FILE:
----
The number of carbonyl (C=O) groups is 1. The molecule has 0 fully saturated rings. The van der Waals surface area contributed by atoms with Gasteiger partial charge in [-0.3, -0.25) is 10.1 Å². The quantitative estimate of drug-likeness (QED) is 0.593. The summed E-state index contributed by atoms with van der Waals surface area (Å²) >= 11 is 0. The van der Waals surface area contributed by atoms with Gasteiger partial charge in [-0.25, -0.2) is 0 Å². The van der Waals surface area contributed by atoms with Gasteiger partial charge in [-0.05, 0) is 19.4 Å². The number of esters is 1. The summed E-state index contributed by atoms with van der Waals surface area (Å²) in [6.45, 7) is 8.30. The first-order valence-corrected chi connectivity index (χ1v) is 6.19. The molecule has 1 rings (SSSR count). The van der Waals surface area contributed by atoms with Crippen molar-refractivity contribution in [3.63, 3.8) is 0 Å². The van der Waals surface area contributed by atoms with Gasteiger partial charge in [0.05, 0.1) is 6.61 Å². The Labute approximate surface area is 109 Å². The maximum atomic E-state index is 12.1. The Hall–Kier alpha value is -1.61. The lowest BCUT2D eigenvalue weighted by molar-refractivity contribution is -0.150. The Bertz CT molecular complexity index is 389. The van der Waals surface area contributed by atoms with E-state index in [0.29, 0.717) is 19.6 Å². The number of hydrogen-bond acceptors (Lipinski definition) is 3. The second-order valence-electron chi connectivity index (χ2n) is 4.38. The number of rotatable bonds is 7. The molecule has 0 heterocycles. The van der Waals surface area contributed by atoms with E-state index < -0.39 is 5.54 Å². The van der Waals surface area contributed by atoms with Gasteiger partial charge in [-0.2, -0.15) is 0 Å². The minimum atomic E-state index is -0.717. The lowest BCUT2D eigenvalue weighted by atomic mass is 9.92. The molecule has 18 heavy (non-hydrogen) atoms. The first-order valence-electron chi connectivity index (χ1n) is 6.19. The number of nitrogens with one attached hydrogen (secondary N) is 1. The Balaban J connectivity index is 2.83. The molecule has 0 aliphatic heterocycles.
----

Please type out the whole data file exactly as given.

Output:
The number of carbonyl (C=O) groups is 1. The molecule has 0 fully saturated rings. The van der Waals surface area contributed by atoms with Gasteiger partial charge in [-0.3, -0.25) is 10.1 Å². The quantitative estimate of drug-likeness (QED) is 0.593. The summed E-state index contributed by atoms with van der Waals surface area (Å²) >= 11 is 0. The van der Waals surface area contributed by atoms with Gasteiger partial charge in [-0.25, -0.2) is 0 Å². The van der Waals surface area contributed by atoms with Gasteiger partial charge in [-0.05, 0) is 19.4 Å². The number of esters is 1. The summed E-state index contributed by atoms with van der Waals surface area (Å²) in [6.45, 7) is 8.30. The first-order valence-corrected chi connectivity index (χ1v) is 6.19. The molecule has 1 rings (SSSR count). The van der Waals surface area contributed by atoms with Crippen molar-refractivity contribution in [3.63, 3.8) is 0 Å². The van der Waals surface area contributed by atoms with Gasteiger partial charge in [0.05, 0.1) is 6.61 Å². The Labute approximate surface area is 109 Å². The maximum atomic E-state index is 12.1. The Hall–Kier alpha value is -1.61. The lowest BCUT2D eigenvalue weighted by molar-refractivity contribution is -0.150. The Bertz CT molecular complexity index is 389. The van der Waals surface area contributed by atoms with E-state index in [0.29, 0.717) is 19.6 Å². The number of hydrogen-bond acceptors (Lipinski definition) is 3. The second-order valence-electron chi connectivity index (χ2n) is 4.38. The number of rotatable bonds is 7. The molecule has 0 heterocycles. The van der Waals surface area contributed by atoms with E-state index < -0.39 is 5.54 Å². The van der Waals surface area contributed by atoms with Gasteiger partial charge in [-0.2, -0.15) is 0 Å². The minimum atomic E-state index is -0.717. The lowest BCUT2D eigenvalue weighted by atomic mass is 9.92. The molecule has 18 heavy (non-hydrogen) atoms. The first-order valence-electron chi connectivity index (χ1n) is 6.19. The number of nitrogens with one attached hydrogen (secondary N) is 1. The Balaban J connectivity index is 2.83. The molecule has 0 aliphatic heterocycles.